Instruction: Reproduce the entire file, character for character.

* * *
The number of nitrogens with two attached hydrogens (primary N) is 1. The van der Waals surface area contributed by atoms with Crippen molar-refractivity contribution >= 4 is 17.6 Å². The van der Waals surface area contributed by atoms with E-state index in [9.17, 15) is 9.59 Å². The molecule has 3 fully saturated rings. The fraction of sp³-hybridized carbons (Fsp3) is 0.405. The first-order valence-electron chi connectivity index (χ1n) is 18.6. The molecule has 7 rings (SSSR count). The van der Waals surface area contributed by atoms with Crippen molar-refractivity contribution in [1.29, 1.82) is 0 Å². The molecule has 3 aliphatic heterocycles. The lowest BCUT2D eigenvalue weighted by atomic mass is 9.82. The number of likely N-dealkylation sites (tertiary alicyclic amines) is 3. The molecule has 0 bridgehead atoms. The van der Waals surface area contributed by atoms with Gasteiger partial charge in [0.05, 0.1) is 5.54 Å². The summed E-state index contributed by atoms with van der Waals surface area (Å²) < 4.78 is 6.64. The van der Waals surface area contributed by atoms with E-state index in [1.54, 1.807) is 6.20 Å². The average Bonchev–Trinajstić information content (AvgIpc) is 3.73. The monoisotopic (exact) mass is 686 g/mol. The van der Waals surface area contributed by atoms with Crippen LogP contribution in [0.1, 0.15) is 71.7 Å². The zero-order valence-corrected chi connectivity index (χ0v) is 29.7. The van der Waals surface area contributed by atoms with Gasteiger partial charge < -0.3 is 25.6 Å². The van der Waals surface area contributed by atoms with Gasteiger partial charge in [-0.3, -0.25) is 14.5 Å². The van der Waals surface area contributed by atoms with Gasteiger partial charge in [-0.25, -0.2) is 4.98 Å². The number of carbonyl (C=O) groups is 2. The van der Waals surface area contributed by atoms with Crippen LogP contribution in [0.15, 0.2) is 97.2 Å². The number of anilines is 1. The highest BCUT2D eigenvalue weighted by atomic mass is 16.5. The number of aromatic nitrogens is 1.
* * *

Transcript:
The number of nitrogens with two attached hydrogens (primary N) is 1. The van der Waals surface area contributed by atoms with Crippen molar-refractivity contribution >= 4 is 17.6 Å². The van der Waals surface area contributed by atoms with E-state index in [9.17, 15) is 9.59 Å². The molecule has 3 fully saturated rings. The fraction of sp³-hybridized carbons (Fsp3) is 0.405. The first-order valence-electron chi connectivity index (χ1n) is 18.6. The molecule has 7 rings (SSSR count). The van der Waals surface area contributed by atoms with Crippen molar-refractivity contribution in [1.29, 1.82) is 0 Å². The molecule has 3 aliphatic heterocycles. The lowest BCUT2D eigenvalue weighted by atomic mass is 9.82. The number of likely N-dealkylation sites (tertiary alicyclic amines) is 3. The molecule has 0 bridgehead atoms. The van der Waals surface area contributed by atoms with Gasteiger partial charge in [0.05, 0.1) is 5.54 Å². The summed E-state index contributed by atoms with van der Waals surface area (Å²) < 4.78 is 6.64. The van der Waals surface area contributed by atoms with E-state index in [1.54, 1.807) is 6.20 Å². The average Bonchev–Trinajstić information content (AvgIpc) is 3.73. The monoisotopic (exact) mass is 686 g/mol. The van der Waals surface area contributed by atoms with Crippen LogP contribution in [0.1, 0.15) is 71.7 Å². The zero-order valence-corrected chi connectivity index (χ0v) is 29.7. The van der Waals surface area contributed by atoms with Gasteiger partial charge < -0.3 is 25.6 Å². The van der Waals surface area contributed by atoms with Gasteiger partial charge in [-0.3, -0.25) is 14.5 Å². The van der Waals surface area contributed by atoms with Gasteiger partial charge in [-0.25, -0.2) is 4.98 Å². The number of carbonyl (C=O) groups is 2. The van der Waals surface area contributed by atoms with Crippen LogP contribution in [0.15, 0.2) is 97.2 Å². The number of anilines is 1. The highest BCUT2D eigenvalue weighted by atomic mass is 16.5. The number of aromatic nitrogens is 1.